Acupuncturist finds a home in Woodfords
September 10, 2016
He was deathly afraid of needles as a child, but Dr. Kimball Chatfield no longer harbors that fear. The needles he uses in his practice today are disposable and very tapered. These ultra-thin filaments stimulate the bundles of nerves below the skin to create a powerful physiological effect. Kimball is a doctor of oriental medicine and a board certified acupuncturist, and the insurance companies love him. Why?
"Because you get better and faster results, and can avoid costly and painful surgeries," he said.
Chatfield and his wife, Melinda, met while working at a restaurant together in Santa Barbara, Calif. It was Melinda who got him interested in alternative ways of healing. Today, after 35 years of marriage, and raising both a son and daughter, they still support and nurture the best in each other.
Having originally obtained a degree from San Diego State in natural resource management, Chatfield set his sights on being a national park biologist. Just as he was graduating, there was a federal hiring freeze. Chatfield had been trained to manage the natural resources of the environment, and it was a natural transition for him to choose to study acupuncture, which he considers a way to manage the natural resources of the human body.
Kimball and Melinda moved to Sonoma County while he attended Pacific College of Naturopathic Medicine, then returned to Santa Barbara where he went to California Acupuncture College. His doctorate dissertation studied treating pesticide poisoning with acupuncture. Chatfield had over 10 years of initial study. Over the years, he has continued to deepen his understanding and passion for his field of research. He has taught botanical medicine and medicinal plants of the Sierra at Lake Tahoe Community College. He leads illuminating plant identification walks in Tahoe, at our local Aspen Festival in the fall, and at Sorenson's Resort in July.
Although acupuncture has been documented as having been practiced over 9,000 years ago, this ancient science has changed very little as far as actual technique. The biggest difference today is that scientific inquiry can actually measure acupuncture responses. A functional MRI will document the effectiveness of an acupuncture treatment. Basically, it is the gentle and specific stimulation of the nerves of the body that pick up and react with electrical impulses. These impulses stimulate the healing responses. Depending where the needle is placed, it guides the body to pay attention to that area. Messages are sent to the brain to increase circulation, improve immune function, produce endorphins, seratonin, growth hormones, and chemicals that make us heal much faster and feel better.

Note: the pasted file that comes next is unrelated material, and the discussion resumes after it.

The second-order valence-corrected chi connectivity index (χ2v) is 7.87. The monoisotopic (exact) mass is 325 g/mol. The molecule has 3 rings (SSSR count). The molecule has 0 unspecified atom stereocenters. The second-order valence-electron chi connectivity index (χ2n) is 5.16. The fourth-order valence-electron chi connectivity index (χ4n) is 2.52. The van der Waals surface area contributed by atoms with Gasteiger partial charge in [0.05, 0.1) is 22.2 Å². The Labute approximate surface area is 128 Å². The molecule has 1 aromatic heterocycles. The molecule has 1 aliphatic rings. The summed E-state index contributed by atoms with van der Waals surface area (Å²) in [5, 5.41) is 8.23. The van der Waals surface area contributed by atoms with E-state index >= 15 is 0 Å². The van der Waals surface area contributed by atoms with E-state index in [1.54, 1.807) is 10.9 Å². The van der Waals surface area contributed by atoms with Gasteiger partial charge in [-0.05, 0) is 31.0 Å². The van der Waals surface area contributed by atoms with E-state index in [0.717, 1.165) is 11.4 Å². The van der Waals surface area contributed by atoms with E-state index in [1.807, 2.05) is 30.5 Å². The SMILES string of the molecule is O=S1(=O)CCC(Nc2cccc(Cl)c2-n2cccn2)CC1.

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Ideas from modern physics, M-theory, and other research being done today helps illuminate acupuncture concepts about meridians in the body, the flow of energy, and energy vessels. They provide a way to take basic measure of vibrations and frequencies. The list of health problems that acupuncture has been successful in treating is quite long, and have shown that acupuncture heals injuries in one half the expected time.
Chatfield is at his Woodfords office every Wednesday. It is in the old Merrill home next to Market 88 at 250 Old Pony Express Way. On Tuesday, Thursday, and Saturday he is available at Alpensong Healing Arts at 870 Emerald Bay Road in Lake Tahoe. His number in Alpine is 530-694-2459, and in Tahoe: 530-541-1999. He offers a senior discount, and most of his patients from Carson Valley meet with him in Woodfords.
He has authored two books. The most recent is "Astragulus: Ancient Herb for Modern Times." His excellent volume, "Medicine from the Mountains: Medicinal Plants of the Sierra Nevada" was published in 1997. Both are extensively researched, well-documented, and give us insight into alternative healing. They are available on Amazon.